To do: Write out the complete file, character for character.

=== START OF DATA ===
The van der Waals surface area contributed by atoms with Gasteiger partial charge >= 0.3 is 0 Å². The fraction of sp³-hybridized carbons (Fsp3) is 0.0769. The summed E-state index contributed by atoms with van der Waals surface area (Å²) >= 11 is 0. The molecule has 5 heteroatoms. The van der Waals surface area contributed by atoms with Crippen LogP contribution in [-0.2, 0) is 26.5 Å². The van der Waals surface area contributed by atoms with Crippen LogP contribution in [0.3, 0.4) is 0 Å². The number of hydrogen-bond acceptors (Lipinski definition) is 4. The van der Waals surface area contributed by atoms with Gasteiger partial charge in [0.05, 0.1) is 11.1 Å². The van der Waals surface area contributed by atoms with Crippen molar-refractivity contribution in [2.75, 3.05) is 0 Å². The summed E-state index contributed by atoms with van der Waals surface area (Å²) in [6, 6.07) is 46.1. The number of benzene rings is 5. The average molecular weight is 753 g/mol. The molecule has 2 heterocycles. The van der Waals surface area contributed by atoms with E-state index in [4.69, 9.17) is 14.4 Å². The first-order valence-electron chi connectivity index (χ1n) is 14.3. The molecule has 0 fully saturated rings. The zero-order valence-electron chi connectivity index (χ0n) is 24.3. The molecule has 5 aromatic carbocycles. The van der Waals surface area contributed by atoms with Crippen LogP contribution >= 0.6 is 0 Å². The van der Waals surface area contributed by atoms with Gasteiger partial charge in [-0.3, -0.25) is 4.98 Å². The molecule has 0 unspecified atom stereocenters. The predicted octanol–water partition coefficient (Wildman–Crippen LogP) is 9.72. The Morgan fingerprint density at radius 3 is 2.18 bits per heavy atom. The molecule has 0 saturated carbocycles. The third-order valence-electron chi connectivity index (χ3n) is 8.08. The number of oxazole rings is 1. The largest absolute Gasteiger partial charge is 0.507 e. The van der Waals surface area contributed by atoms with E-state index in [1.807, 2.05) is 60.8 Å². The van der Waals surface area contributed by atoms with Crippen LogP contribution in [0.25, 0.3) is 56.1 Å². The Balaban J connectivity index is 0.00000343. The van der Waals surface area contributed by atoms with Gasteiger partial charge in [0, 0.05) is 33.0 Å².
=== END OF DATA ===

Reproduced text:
The van der Waals surface area contributed by atoms with Gasteiger partial charge >= 0.3 is 0 Å². The fraction of sp³-hybridized carbons (Fsp3) is 0.0769. The summed E-state index contributed by atoms with van der Waals surface area (Å²) >= 11 is 0. The molecule has 5 heteroatoms. The van der Waals surface area contributed by atoms with Crippen LogP contribution in [-0.2, 0) is 26.5 Å². The van der Waals surface area contributed by atoms with Crippen LogP contribution in [0.3, 0.4) is 0 Å². The number of hydrogen-bond acceptors (Lipinski definition) is 4. The van der Waals surface area contributed by atoms with Gasteiger partial charge in [0.05, 0.1) is 11.1 Å². The van der Waals surface area contributed by atoms with Crippen molar-refractivity contribution in [2.75, 3.05) is 0 Å². The summed E-state index contributed by atoms with van der Waals surface area (Å²) in [6, 6.07) is 46.1. The number of benzene rings is 5. The average molecular weight is 753 g/mol. The molecule has 2 heterocycles. The van der Waals surface area contributed by atoms with E-state index in [4.69, 9.17) is 14.4 Å². The first-order valence-electron chi connectivity index (χ1n) is 14.3. The molecule has 0 fully saturated rings. The zero-order valence-electron chi connectivity index (χ0n) is 24.3. The molecule has 5 aromatic carbocycles. The van der Waals surface area contributed by atoms with Crippen LogP contribution >= 0.6 is 0 Å². The van der Waals surface area contributed by atoms with Gasteiger partial charge in [-0.3, -0.25) is 4.98 Å². The molecule has 0 unspecified atom stereocenters. The predicted octanol–water partition coefficient (Wildman–Crippen LogP) is 9.72. The Morgan fingerprint density at radius 3 is 2.18 bits per heavy atom. The molecule has 0 saturated carbocycles. The third-order valence-electron chi connectivity index (χ3n) is 8.08. The number of oxazole rings is 1. The largest absolute Gasteiger partial charge is 0.507 e. The van der Waals surface area contributed by atoms with E-state index in [1.807, 2.05) is 60.8 Å². The van der Waals surface area contributed by atoms with Crippen LogP contribution in [0.25, 0.3) is 56.1 Å². The Balaban J connectivity index is 0.00000343. The van der Waals surface area contributed by atoms with Gasteiger partial charge in [0, 0.05) is 33.0 Å².